Petrina: I don’t think so. I think as women, we almost always have our guards up, especially I would say people from KL. Like people tell me, “So dangerous the places you’re going to!” And I go like, “No man, to me, KL is the most dangerous.”
So I think we are always cautious, but yeah, like Elif said I’ve come to realise that I cannot judge a person based from the beginning.
Because sometimes I think the person is good and he turns out to be the complete opposite and sometimes I think someone looks completely dodgy and he turns out to be really nice.
Petrina: So a lot of times…
Kudsia: You’ve met some of my ex-boyfriends then?
Kudsia: Sorry just a live moment.
Petrina: So yeah, a lot of times I’m just like, you know, I’m just gonna give him the benefit of the doubt and the whole time, I’ll just think of an escape plan. If i need to get out of there, I get out of there. But yeah, if I go in constantly just like, “I can’t trust this person,” then I won’t get anywhere. So you just gotta deal with it when it happens.
Kudsia: And Jin, have you met other young women who also want to, I’m sure women have come up to you and said, “Okay, I want to cycle as well, what do I do?”
Kudsia: So do you tell them you got to be really careful or?
Jin: So maybe I give some caution, like, sexual harassment is everywhere all over the world, in my country, in United States or whatever, in Europe, but in some countries it can happen a bit easily. In a few countries, and maybe, I’d tell you a list, like you have to be careful in this country because this is more like a men’s world and it’s not common for a girl walking on the street, so maybe be careful. I’d maybe tell you a few countries where I want to say that sexual harassment happens a lot. And I usually report to the police.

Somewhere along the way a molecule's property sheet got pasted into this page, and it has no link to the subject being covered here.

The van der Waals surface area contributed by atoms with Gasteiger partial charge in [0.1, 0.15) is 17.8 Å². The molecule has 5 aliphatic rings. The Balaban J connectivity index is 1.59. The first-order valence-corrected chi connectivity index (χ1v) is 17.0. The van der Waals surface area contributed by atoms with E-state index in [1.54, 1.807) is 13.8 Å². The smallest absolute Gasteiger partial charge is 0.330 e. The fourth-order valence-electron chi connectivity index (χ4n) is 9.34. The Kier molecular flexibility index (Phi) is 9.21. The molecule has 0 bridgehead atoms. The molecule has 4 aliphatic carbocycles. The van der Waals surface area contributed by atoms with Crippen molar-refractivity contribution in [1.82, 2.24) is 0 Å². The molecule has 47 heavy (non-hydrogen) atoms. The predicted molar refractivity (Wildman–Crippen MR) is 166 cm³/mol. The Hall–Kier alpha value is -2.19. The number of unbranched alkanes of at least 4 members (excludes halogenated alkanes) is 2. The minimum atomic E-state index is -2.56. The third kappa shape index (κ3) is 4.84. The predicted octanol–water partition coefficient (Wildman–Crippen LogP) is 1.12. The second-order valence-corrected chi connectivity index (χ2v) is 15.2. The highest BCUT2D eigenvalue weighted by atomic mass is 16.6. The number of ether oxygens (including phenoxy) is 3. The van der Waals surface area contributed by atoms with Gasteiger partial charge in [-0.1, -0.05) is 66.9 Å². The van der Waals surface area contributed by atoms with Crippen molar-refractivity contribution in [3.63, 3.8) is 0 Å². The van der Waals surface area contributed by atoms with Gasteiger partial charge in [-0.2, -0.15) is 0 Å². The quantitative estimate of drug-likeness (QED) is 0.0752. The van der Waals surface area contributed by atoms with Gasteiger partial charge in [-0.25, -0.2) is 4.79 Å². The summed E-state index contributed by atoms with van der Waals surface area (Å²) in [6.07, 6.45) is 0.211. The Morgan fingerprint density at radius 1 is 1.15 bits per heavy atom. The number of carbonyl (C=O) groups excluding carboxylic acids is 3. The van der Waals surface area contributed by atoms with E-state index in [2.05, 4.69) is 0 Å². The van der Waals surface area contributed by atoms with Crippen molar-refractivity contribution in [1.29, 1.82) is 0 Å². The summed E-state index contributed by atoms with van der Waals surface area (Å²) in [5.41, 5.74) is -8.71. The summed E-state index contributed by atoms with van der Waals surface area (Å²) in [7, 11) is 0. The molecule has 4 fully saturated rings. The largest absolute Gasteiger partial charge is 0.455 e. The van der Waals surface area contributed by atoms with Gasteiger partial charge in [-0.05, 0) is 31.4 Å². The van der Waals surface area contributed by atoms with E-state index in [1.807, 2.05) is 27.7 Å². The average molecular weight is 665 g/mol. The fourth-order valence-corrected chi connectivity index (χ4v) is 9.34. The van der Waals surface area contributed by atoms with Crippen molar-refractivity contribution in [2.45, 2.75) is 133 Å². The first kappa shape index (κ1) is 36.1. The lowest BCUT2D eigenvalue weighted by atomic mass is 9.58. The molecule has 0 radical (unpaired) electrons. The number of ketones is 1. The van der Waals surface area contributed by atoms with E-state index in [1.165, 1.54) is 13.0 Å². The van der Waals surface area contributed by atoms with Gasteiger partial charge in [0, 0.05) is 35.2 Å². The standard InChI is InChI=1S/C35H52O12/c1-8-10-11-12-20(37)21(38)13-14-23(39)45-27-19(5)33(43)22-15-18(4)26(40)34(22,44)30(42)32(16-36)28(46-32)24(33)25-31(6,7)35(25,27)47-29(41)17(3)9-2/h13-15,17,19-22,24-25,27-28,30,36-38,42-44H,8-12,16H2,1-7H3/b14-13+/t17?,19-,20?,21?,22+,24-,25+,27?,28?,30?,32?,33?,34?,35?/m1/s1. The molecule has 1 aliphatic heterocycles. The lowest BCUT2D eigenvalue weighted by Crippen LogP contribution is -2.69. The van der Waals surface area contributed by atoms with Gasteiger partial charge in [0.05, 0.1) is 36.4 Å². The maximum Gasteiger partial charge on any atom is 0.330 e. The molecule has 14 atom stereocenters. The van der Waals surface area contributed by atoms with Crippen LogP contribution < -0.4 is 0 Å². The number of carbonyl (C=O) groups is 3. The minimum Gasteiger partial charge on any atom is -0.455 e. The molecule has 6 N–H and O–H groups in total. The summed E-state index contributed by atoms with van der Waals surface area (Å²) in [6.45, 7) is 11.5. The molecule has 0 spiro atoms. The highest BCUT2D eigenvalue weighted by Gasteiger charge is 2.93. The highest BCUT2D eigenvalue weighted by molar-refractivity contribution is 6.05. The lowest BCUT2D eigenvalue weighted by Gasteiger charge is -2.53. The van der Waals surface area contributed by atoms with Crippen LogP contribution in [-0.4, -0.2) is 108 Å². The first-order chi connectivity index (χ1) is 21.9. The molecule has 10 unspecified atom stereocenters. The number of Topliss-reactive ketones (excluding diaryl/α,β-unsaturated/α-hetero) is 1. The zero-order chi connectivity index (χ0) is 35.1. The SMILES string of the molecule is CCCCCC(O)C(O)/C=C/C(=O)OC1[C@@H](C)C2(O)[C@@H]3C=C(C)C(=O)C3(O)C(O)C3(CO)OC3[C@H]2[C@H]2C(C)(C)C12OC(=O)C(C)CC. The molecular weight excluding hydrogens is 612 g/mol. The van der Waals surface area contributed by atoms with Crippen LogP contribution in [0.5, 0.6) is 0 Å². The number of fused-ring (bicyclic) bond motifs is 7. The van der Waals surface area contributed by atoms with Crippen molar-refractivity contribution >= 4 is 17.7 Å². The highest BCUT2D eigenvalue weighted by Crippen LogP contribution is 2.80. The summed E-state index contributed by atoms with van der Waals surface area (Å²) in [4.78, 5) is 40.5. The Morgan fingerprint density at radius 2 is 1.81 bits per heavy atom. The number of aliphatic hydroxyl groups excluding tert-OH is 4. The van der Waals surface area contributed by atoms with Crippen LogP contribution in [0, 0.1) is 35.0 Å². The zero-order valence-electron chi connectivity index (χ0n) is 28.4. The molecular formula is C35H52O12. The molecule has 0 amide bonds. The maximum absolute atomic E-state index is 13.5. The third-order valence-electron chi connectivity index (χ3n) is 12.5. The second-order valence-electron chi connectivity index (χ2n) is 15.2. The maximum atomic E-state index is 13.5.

Of course, people say that you cannot catch them or that they say you cannot change the way things are, but okay, I know I cannot change it, but at least I want to tell people this is wrong. So I always report if I can and actually one time when I was sexually harassed in Turkey, I reported him and they found him because there was camera on gas station and then we caught him and he apologised.
So that also gave me another reason to say, “Okay, let’s report it. Yeah.”
Kudsia: Thank you very very much to all our panelist, a huge round of applause please for our women travellers who shared their stories today. I can’t summarise it better than what Datuk Marina has already said, but you know as words to part with, like, if you want to travel and if you are going alone, do a lot of research on the country that you’re about to go to. Find out what is safe to do, what’s not safe to do, especially if you’re a woman traveller.